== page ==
The Rule of Odd Numbers
A basic rule of thumb in landscape design is to work with odd numbers when trying to create a naturalistic appearance, as opposed to using even numbers which look formal, symmetrical, and regimented. Plant in groups of three, five, seven, or nine as opposed to two, four, six or eight. This is because even numbers are subconsciously divided into equal halves by the mind to reinforce a man-made, orderly aesthetic. Odd numbers cannot be subconsciously divided into equal halves, so the composition is interpreted as more naturalistic and the mass appears more unified.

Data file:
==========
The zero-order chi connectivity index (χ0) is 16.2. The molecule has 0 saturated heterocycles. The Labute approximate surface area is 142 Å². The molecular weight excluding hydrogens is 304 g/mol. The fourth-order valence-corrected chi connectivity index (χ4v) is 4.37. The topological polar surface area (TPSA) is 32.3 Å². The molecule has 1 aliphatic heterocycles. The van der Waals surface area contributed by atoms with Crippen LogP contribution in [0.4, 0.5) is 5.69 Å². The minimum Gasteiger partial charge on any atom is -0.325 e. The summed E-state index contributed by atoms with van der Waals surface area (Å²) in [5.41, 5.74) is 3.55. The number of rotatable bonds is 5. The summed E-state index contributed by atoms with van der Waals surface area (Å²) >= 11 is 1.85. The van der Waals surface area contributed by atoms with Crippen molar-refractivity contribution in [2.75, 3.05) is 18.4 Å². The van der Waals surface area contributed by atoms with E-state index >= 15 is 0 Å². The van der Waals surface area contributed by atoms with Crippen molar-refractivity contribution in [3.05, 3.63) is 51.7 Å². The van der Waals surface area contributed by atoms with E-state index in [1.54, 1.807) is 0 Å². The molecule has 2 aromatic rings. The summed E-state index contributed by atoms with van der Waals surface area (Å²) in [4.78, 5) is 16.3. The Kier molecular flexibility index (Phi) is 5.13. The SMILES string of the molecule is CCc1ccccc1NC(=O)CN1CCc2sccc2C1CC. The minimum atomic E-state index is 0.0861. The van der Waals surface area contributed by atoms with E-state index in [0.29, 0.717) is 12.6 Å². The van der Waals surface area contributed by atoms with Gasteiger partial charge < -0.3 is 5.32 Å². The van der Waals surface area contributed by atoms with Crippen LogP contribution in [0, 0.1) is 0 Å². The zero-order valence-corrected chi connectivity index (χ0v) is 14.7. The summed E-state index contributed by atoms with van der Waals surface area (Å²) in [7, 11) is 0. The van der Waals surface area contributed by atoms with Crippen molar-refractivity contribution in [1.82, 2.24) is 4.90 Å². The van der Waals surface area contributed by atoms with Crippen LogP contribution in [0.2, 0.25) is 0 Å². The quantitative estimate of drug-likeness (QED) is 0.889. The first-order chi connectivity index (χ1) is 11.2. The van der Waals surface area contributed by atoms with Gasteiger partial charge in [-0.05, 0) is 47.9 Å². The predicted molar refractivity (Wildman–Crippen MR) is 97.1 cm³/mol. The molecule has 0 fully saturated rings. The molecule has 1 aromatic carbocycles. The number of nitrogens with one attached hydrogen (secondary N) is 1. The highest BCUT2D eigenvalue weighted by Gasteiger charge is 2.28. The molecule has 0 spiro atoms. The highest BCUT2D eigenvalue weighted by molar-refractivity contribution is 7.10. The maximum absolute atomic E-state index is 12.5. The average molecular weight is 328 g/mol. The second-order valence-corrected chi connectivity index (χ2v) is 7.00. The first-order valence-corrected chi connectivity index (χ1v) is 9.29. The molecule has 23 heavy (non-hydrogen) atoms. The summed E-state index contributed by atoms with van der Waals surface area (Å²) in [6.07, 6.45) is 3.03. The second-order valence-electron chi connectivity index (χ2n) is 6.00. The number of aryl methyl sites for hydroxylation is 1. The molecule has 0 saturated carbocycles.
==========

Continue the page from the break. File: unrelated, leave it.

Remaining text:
EVEN NUMBERS This arrangement of four shrubs can be visually divided into equal halves by the mind.
ODD NUMBERS Since this arrangement of five shrubs cannot be divided into equal halves, it has a more unified, natural appearance.
This is a useful design rule to keep in mind because most homeowners are not trying to create a formal aesthetic with their landscape design. The terms “naturalized”, “flowing”, and “softened” are common adjectives used to describe many homeowners’ landscaping objectives, all of which are reinforced with an odd-numbered design approach. This rule of working with odd numbers does not just apply to plants. It also works with hardscape elements as well such as accent stones, planter pots, and elements within focal features.